In general, Assam teas are strong, robust, malty, and full-bodied. You may not know it, but there’s a good chance you’re already familiar with Assam tea–it’s a staple ingredient in most English Breakfast tea blends. Because of their potent characteristics, Assam teas stand up well to milk and also often benefit from a little sugar.


The Assam I picked to taste is the Satrupa Marangi Estate Assam. We acquired this one fairly recently. One of our most discerning Assam fans recently told me that this tea “perfectly sums up all of the characteristics” he looks for in an Assam. Not bad! As you can sea in the picture above, the tea is mostly composed of dark brown leaves (usually about half a centimeter in length–at most). There are also a number of lighter leaves in the mix–these are leaf buds, and are usually referred to as “tips,” when it comes to Indian black teas. Usually, the tippier a tea is, the sweeter it will taste, since the leaf buds are more tender, delicate, and younger.

I brewed 2.5 grams of Satrupa Marangi Assam in a 120 ml competition brewing set for 4 minutes with boiling water. A quick sniff of the wet leaves revealed a richly woody aroma with plenty of strength. As you can see in the photo on the right, the tips, which were obvious in the dry leaf photo have mostly disappeared and the wet leaves are a homogeneous dark brown, thanks to the complete oxidation they underwent during processing. The same woody aroma is present in the liquor, but it’s less intense and is also accompanied with notes of caramel. It’s also worth noting (especially in comparison with the two other teas I’ll be writing about) that the liquor is a very dark amber.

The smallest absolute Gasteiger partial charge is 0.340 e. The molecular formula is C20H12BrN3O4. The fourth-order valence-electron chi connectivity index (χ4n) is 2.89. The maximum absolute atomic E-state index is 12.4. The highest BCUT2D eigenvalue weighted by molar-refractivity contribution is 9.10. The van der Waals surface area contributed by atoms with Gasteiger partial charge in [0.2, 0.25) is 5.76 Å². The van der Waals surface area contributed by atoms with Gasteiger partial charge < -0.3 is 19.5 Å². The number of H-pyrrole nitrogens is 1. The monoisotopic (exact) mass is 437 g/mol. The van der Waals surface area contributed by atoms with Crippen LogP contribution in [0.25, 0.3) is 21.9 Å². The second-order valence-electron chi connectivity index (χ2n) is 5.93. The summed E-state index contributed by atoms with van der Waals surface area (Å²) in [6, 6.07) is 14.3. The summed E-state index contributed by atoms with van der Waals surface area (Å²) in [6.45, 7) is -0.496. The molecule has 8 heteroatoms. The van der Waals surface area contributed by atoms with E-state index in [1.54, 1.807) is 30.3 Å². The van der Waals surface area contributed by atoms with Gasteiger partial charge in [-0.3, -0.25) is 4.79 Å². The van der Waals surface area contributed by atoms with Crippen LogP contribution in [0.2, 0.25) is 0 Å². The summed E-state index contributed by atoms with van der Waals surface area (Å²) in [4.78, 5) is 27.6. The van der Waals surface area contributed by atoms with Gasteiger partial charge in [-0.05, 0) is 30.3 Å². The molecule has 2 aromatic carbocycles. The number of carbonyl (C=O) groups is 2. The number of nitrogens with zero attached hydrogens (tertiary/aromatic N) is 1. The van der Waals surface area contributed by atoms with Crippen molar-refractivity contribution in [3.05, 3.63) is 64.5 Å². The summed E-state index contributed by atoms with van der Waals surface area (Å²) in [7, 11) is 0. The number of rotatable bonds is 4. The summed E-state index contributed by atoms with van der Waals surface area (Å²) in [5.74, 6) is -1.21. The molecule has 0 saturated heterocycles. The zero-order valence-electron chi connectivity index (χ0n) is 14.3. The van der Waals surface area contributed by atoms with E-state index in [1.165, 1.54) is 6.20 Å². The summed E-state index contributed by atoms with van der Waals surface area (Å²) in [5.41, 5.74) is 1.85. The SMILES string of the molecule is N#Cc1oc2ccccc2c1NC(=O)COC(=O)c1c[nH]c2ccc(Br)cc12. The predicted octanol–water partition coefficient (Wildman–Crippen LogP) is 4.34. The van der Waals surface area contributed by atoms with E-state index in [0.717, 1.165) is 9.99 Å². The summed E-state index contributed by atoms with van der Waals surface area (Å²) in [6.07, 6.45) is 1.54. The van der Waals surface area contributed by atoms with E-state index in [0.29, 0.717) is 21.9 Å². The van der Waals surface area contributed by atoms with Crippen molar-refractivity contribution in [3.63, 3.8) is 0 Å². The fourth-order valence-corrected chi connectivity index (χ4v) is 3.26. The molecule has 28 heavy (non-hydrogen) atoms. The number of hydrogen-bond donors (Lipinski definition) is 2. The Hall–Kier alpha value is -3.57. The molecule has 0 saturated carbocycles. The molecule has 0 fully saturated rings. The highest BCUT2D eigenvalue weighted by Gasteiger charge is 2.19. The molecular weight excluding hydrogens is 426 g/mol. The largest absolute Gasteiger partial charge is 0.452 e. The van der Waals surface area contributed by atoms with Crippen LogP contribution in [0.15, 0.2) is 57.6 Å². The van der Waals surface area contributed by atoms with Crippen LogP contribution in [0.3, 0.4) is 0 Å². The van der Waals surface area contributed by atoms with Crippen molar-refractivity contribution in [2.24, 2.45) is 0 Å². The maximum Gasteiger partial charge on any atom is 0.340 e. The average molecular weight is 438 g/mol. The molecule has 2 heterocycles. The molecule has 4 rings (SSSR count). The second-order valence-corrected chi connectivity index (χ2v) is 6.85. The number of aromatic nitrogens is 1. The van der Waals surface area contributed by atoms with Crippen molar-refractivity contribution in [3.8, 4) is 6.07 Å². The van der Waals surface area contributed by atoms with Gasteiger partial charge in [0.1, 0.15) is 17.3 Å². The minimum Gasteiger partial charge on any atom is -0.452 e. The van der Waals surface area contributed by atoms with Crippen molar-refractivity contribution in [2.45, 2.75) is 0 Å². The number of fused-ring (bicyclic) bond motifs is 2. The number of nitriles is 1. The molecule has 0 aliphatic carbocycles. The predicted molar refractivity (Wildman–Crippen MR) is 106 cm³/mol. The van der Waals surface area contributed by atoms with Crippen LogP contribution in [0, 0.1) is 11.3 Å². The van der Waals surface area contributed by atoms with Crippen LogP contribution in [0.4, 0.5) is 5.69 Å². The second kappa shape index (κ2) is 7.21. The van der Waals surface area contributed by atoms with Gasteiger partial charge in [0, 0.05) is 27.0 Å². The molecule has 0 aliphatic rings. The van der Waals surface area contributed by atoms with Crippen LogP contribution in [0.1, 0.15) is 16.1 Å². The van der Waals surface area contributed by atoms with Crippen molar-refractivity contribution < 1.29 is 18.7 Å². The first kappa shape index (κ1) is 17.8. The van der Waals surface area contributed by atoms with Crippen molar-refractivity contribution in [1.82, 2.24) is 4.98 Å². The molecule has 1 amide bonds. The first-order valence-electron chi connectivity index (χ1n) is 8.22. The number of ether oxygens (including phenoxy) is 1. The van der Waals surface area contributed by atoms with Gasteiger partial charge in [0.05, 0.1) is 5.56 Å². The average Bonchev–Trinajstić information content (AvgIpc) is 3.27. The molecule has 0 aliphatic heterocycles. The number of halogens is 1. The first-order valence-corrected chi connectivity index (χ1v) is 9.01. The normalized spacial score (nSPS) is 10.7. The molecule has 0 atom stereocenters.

Tasting this tea, the first sensations I felt were in the form of tingling in the top of my mouth and back of my throat. Yes, Assams are unquestionably powerful! After swallowing, the tingling eased off and my mouth filled with a malty, mildly astringent and simultaneously sweet-and-bitter aftertaste. Exhaling a little, I could taste some hints of another flavor, somewhat akin to the woodiness in the aroma–something leathery, or like fresh tobacco. This tea definitely packs a good deal of complexity with its rather large punch. The strength and bitterness may be a little overpowering for some (especially people used to hunting the complexities out of milder and subtler teas), but they do have a great upside–if you add milk or cream and sugar, the tea’s character and complexity remain largely intact and are complemented rather than covered up. If you’re a fan of milk and sugar in your tea, I can wholeheartedly recommend our Satrupa Marangi Assam as a great candidate for a creamy and delicious cup.